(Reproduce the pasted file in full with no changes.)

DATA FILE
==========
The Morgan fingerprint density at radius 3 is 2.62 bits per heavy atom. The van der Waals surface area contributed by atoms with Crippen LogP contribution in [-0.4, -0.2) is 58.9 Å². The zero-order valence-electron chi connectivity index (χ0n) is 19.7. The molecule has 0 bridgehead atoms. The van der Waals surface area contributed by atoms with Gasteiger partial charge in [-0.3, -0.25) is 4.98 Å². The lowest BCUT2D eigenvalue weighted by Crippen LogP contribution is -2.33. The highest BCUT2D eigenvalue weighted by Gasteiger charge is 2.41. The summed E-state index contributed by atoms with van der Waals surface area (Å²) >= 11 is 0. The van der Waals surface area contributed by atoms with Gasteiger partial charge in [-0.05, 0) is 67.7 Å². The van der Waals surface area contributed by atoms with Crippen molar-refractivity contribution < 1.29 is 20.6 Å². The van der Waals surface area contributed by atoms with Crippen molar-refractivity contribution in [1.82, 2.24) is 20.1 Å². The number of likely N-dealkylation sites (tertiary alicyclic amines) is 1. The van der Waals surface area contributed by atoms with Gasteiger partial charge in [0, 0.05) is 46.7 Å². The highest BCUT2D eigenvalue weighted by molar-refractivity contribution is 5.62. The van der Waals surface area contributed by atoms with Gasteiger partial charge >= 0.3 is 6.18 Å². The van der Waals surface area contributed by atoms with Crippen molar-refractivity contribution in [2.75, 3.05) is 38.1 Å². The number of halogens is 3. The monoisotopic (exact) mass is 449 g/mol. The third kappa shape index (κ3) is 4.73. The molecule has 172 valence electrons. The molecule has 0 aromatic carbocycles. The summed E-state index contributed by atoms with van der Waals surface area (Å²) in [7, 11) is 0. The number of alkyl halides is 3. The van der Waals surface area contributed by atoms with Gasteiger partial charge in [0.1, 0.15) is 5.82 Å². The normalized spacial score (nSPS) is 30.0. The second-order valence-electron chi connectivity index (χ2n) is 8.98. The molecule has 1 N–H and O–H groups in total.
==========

The Morgan fingerprint density at radius 3 is 2.62 bits per heavy atom. The van der Waals surface area contributed by atoms with Crippen LogP contribution in [-0.4, -0.2) is 58.9 Å². The zero-order valence-electron chi connectivity index (χ0n) is 19.7. The molecule has 0 bridgehead atoms. The van der Waals surface area contributed by atoms with Gasteiger partial charge in [-0.3, -0.25) is 4.98 Å². The lowest BCUT2D eigenvalue weighted by Crippen LogP contribution is -2.33. The highest BCUT2D eigenvalue weighted by Gasteiger charge is 2.41. The summed E-state index contributed by atoms with van der Waals surface area (Å²) >= 11 is 0. The van der Waals surface area contributed by atoms with Gasteiger partial charge in [-0.05, 0) is 67.7 Å². The van der Waals surface area contributed by atoms with Crippen molar-refractivity contribution < 1.29 is 20.6 Å². The van der Waals surface area contributed by atoms with Crippen molar-refractivity contribution in [1.82, 2.24) is 20.1 Å². The number of likely N-dealkylation sites (tertiary alicyclic amines) is 1. The van der Waals surface area contributed by atoms with Gasteiger partial charge in [0, 0.05) is 46.7 Å². The highest BCUT2D eigenvalue weighted by molar-refractivity contribution is 5.62. The van der Waals surface area contributed by atoms with Gasteiger partial charge >= 0.3 is 6.18 Å². The van der Waals surface area contributed by atoms with Crippen molar-refractivity contribution in [2.75, 3.05) is 38.1 Å². The number of halogens is 3. The monoisotopic (exact) mass is 449 g/mol. The third kappa shape index (κ3) is 4.73. The molecule has 172 valence electrons. The molecule has 0 aromatic carbocycles. The summed E-state index contributed by atoms with van der Waals surface area (Å²) in [7, 11) is 0. The number of alkyl halides is 3. The van der Waals surface area contributed by atoms with Gasteiger partial charge in [0.1, 0.15) is 5.82 Å². The normalized spacial score (nSPS) is 30.0. The second-order valence-electron chi connectivity index (χ2n) is 8.98. The molecule has 1 N–H and O–H groups in total.